The supporters’ section and the club president’s seat generally offer markedly different viewpoints on any given soccer match, literally and figuratively. And that reality can sometimes complicate matters for both parties.
No matter what’s happening on the pitch or in the stands, the New England Revolution’s most devoted fans can rest assured their club’s leadership has seen things from their perspective.
Revs president Brian Bilello has worked for the club or its parent company, Kraft Sports & Entertainment, since 2003. But his roots run back further still as a soccer fan who saw games at Foxborough even before MLS launched. He went on to become a Revs season-ticket holder and denizen of The Fort, the home of the Revolution’s loudest and most devoted faithful in the north end of Gillette Stadium.
“When you look around sports in general, not just MLS, you have sports business people that wind up working their whole career in sports,” Bilello explained to MLSsoccer.com this week. “I was a soccer fan who went into more general business, and fortunately, I guess I wandered my way into the sports business side of things. So it’s probably an unusual path that I took.”
A lifelong fan and player of the beautiful game, Bilello, who grew up on Staten Island, was studying at MIT when the 1994 World Cup came to Foxboro Stadium, Gillette’s predecessor. He and some friends snagged jobs as ushers at the venue and despite the gig’s “ridiculous, weird, military-guard uniforms” highlighted by purple berets – “we were just supposed to stand there and make it look like there's a lot of security,” he recalled with a chuckle – he caught the soccer bug hard.
You can catch a glimpse of Bilello, beret and all, in the center of the below photo, enjoying Argentina’s celebrations of a goal vs. Greece in a 4-0 win on June 21, 1994.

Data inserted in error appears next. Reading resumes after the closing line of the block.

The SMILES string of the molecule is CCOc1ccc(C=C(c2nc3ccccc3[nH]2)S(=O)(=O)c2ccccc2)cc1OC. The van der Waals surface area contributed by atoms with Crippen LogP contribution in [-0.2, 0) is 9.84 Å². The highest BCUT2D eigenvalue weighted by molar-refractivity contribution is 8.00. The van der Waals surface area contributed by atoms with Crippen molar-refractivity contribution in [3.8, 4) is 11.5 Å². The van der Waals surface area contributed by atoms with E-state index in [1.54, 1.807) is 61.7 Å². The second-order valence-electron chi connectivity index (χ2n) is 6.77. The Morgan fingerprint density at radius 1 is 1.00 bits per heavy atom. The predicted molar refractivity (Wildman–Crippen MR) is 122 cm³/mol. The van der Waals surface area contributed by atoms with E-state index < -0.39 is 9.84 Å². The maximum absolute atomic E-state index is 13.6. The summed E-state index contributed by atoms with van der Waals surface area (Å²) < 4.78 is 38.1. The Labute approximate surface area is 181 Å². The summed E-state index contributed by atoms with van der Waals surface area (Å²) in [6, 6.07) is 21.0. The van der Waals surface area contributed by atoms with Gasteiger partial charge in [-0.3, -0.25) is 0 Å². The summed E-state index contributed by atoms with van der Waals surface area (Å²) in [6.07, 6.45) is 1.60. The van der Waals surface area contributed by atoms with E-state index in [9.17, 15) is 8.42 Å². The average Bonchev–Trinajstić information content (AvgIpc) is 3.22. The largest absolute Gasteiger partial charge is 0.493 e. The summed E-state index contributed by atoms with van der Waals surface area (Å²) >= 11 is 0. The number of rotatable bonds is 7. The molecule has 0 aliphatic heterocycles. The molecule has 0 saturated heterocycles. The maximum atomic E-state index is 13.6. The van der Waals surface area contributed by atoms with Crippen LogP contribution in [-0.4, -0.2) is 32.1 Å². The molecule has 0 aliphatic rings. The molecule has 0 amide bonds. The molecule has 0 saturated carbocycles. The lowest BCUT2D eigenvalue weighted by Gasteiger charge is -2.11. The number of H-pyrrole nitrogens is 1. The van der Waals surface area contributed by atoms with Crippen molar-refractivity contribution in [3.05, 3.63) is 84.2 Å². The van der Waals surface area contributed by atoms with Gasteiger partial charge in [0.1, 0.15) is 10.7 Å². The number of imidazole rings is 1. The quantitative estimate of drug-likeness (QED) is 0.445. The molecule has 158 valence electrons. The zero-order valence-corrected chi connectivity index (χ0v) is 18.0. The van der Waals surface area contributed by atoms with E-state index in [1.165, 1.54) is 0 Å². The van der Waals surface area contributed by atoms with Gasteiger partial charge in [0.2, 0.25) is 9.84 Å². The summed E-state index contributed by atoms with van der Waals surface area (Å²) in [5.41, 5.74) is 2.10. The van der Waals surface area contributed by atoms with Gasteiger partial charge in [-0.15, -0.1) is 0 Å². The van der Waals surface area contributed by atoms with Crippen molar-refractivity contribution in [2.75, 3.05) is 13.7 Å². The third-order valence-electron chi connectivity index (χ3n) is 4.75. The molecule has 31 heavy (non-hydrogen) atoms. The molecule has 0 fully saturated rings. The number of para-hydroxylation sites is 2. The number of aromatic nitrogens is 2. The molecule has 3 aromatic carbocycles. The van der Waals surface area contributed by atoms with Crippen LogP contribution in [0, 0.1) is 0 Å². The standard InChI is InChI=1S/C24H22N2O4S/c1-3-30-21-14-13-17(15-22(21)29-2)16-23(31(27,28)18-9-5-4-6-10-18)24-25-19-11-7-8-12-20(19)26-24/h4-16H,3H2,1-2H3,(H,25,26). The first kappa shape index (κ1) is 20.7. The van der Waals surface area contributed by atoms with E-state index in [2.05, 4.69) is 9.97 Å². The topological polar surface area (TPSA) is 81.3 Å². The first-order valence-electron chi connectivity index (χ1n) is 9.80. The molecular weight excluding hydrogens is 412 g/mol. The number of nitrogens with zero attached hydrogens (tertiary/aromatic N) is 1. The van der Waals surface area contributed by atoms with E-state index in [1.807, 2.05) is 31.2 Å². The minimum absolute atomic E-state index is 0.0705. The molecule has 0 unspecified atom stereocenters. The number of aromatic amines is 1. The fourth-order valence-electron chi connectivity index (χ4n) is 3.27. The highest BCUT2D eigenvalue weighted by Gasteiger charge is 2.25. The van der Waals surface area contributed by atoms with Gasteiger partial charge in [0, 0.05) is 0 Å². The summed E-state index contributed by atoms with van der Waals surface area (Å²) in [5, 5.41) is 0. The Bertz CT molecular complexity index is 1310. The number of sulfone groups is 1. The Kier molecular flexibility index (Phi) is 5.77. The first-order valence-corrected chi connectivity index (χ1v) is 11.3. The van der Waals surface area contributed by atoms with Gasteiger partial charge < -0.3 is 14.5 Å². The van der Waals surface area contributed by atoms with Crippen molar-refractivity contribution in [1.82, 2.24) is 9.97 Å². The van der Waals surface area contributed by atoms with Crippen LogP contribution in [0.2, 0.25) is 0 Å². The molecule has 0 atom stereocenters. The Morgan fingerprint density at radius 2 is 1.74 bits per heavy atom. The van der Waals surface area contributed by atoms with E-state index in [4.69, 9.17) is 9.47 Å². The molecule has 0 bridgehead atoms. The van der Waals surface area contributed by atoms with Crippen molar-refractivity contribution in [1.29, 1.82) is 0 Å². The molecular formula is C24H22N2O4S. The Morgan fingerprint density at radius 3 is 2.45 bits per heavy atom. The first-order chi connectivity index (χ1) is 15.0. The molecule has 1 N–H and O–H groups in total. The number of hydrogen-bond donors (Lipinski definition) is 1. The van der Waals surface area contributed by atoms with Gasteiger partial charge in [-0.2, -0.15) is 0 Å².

When MLS launched two years later, he felt a strong urge to get involved.
“If you go talk to a lot of fans back then, I think anyone who was like a soccer player or loves the game, when this league was starting, we all felt some sense of excitement, but also responsibility for the league,” Bilello recalled. “It was like, if I don't support this and I don't go to games and I don't buy tickets and I don't attend matches, who will?”
He caught as many games as he could as he wrapped up his degree, including the rain-soaked inaugural MLS Cup in 1996, then really took the plunge two years later.
“I somehow convinced my fiance at the time – now my wife – who was not a soccer player or necessarily a soccer fan, that we should buy Revolution season tickets,” he said with a laugh.
For the next several years Bilello and his future wife, Vanessa, sat in The Fort at nearly every home game. Even when the tech boom took him to San Francisco for career reasons, he trekked down to Spartan Stadium to catch the Revs’ annual visits to the San Jose Clash/Earthquakes. Then came an epic trip to support the US men’s national team at the 2002 World Cup in Korea.